By Lyn Drummond
16 January 2012 – When the deputy head of Griffith University’s school of engineering Steven O’Keefe is asked if there are any engineering jobs in the sustainable energy area he is amazed that students and parents do not grasp how crucial the work is.
The associate professor and electronics engineer who is the convenor for the engineering school’s sustainable energy program which is recruiting for a new engineering lecturer, expects a glut of jobs to be waiting for the first students graduating at the end of 2012, but laments perceived ignorance about how engineering dovetails with sustainability.
“Some people see engineers with the hard hat and roll of blueprints, some can’t see past civil engineering, “ he told The Fifth Estate.
This may be why engineering student numbers have slumped in universities across Australia, but he is optimistic it has started to move up.
While concerned about a slow start in student numbers at Griffith, he believes it will build reasonably quickly. He said: ”Australia is a little bit behind in implementation of a lot of projects – Germany is leading us by miles when it comes to solar energy – ridiculous in such as sunny country.
“I am disappointed that Australia is behind the eight ball, a lot of technology is sent overseas. We don’t have the people interested in these sort of projects. Australia doesn’t have old money, companies are reluctant to risk their capital. If we had more of that going on there would be a much more obvious career path.
“Everyone knows about climate change, but people are not so familiar with what sustainable solutions are. They entail significant amounts of engineering.”
When Griffith students were given a homework assignment to energy audit their homes they came back and said “wow” at how much was being wasted.”Mum and dad got a few wake up calls,” he said.
“I see pennies dropping in classes when students discover just how broad the opportunities are. They become passionate about areas they really care about: making diesel engines run more efficiently, minimising fossil fuel usage, working on buildings, making better solar panels and better turbine technology, solid state lighting and energy auditing”.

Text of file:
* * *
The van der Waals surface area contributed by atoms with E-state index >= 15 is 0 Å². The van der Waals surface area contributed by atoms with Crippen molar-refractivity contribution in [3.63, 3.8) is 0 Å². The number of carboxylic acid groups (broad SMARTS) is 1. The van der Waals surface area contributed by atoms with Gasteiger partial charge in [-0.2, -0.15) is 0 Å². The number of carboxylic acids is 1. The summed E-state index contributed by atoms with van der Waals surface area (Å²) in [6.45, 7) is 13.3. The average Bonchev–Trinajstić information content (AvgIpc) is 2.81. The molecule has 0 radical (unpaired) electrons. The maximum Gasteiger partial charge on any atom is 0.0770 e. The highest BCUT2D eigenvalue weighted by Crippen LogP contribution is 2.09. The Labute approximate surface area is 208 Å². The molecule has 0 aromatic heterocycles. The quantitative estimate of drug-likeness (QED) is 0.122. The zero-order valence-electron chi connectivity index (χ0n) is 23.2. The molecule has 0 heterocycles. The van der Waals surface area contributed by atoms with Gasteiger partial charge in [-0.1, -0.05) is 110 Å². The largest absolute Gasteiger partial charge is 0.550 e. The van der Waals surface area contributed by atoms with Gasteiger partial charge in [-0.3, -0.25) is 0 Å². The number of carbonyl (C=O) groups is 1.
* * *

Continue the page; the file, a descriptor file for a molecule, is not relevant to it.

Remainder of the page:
Professor O’Keefe says engineers have a great deal to contribute to sustainability but he believes there is a long way to go.
The engineers’ professionals bodies are meant to be very proactive in promoting engineering, he says but is not sure of the success of their strategies.
“Maybe the sustainability side is not promoted enough,” he says. “We need lateral solutions of getting the message across. Educating in and out of school, more presence on the internet.”
Social networks too could help. Teaching professionals could make better use of social networking tools, “do more in orientation week, have an event, talk to as many students as we can,” he said.
“When we do talk about sustainable energy most students said they wanted to make a difference. It also needs to be part of the national school curricula.”
Griffith is now recruiting a lecturer in its bachelor of engineering (advanced studies) sustainable energy systems degree to fill a vacancy left by one moving to another campus. Professor O’Keefe expects more staff will be needed in the future.
Sustainability is a big part of Griffith’s environmental engineering program. Outside the engineering school it is a major issue for the school of environment, school of business and many of its research centres.
The university has an eco centre where Professor O’Keefe gives talks to students and teachers on how engineering fits into the energy picture.
New solar learning and teaching centre
The university also plans to open its $33m Sir Samuel Griffith Centre by the end of the year at its Nathan, Queensland campus. It will be driven by solar-powered hydrogen energy.
Its solar panels will be made of transparent glass. About 30 per cent of the building will be from recycled material and it will feature natural ventilation, grey water recycling and advanced water collection. It will have 100 offices and multi-purpose lecture facilities for 200 students.
Of the $33m cost of the centre, $21 will come from the Federal Government’s Education Investment Fund, $10m from the university, $1m from the state government and $1m from Cisco Systems.